On March 28, 2019, a stunning aurora borealis—commonly known as the Northern Lights—made an appearance over Hudson Bay.
The Visible Infrared Imaging Radiometer Suite (VIIRS) on the Suomi NPP satellite acquired this nighttime image of the dancing lights over North America. VIIRS has “day-night band” that detects city lights and other nighttime signals such as auroras, airglow, and reflected moonlight. In this image, the sensor detected the visible light emissions that occurred when energetic particles rained down from Earth’s magnetosphere and into the gases of the upper atmosphere.
The creation of an aurora typically starts when the Sun sends a surge of its charged particles—through solar flares, coronal mass ejections, or an active solar wind—toward Earth. This surge disturbs Earth’s magnetosphere, the surrounding region of space protected by the planet’s magnetic field. The solar particles collide with the magnetosphere and compress it, changing the configuration of Earth’s magnetic field lines (such as their shape and direction). Some particles trapped along the magnetic field lines are accelerated into Earth’s upper atmosphere where they excite nitrogen and oxygen molecules and release photons of light, known as the aurora.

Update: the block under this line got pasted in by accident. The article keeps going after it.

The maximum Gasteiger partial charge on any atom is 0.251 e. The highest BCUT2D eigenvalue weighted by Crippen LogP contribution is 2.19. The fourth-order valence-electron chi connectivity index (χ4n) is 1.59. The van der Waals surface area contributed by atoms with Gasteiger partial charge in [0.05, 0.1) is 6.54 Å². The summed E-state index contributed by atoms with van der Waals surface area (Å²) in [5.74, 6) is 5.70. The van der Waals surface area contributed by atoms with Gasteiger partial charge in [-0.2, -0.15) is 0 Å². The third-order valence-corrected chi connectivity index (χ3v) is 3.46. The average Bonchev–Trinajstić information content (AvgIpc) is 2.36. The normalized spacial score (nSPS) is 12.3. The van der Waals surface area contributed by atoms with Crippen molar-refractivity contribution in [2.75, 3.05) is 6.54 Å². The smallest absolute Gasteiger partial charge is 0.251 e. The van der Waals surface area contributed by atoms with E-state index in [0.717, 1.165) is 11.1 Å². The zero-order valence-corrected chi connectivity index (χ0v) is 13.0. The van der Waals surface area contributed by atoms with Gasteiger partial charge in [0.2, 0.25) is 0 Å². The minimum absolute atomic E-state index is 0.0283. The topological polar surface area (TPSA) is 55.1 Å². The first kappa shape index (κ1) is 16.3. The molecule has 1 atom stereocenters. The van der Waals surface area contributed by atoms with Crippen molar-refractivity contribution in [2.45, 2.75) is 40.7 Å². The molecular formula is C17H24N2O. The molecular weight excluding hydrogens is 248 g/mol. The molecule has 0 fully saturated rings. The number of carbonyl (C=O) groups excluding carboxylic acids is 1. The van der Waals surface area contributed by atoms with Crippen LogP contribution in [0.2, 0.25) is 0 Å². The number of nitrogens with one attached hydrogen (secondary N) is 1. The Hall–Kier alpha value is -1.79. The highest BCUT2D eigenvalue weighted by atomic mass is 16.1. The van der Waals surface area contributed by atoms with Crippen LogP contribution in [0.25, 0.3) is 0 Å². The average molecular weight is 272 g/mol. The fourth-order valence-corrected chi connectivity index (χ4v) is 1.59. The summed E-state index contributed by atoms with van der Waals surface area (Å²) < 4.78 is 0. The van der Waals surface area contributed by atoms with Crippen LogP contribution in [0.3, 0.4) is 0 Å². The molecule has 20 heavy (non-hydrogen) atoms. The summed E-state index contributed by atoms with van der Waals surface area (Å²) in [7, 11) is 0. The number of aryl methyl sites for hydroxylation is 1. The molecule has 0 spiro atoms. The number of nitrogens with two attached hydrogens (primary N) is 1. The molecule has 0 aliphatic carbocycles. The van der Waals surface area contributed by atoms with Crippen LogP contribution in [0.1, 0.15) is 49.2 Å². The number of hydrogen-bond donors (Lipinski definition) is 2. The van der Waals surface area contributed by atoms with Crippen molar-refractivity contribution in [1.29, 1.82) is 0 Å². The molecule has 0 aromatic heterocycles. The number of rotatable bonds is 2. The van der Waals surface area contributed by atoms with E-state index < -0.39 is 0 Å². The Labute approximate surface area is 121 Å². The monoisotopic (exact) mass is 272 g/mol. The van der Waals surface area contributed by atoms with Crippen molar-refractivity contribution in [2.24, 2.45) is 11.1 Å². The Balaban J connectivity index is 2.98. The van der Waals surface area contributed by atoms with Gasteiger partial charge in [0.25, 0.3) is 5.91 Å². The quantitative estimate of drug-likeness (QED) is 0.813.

This aurora stemmed from minor coronal holes that provided just enough activity to produce some aurora at high latitudes, said Mike Cook, space weather forecaster lead at Apogee Engineering and team member of the citizen science project Aurorasaurus.
“It didn’t take much to spark some aurora at high latitudes as we are near the Spring Equinox, which because of Earth’s tilt, aligns us for better geomagnetic activity,” Cook added. March is historically the most geomagnetically active month.
NASA Earth Observatory image by Joshua Stevens, using VIIRS day-night band data from the Suomi National Polar-orbiting Partnership. Caption by Kasha Patel.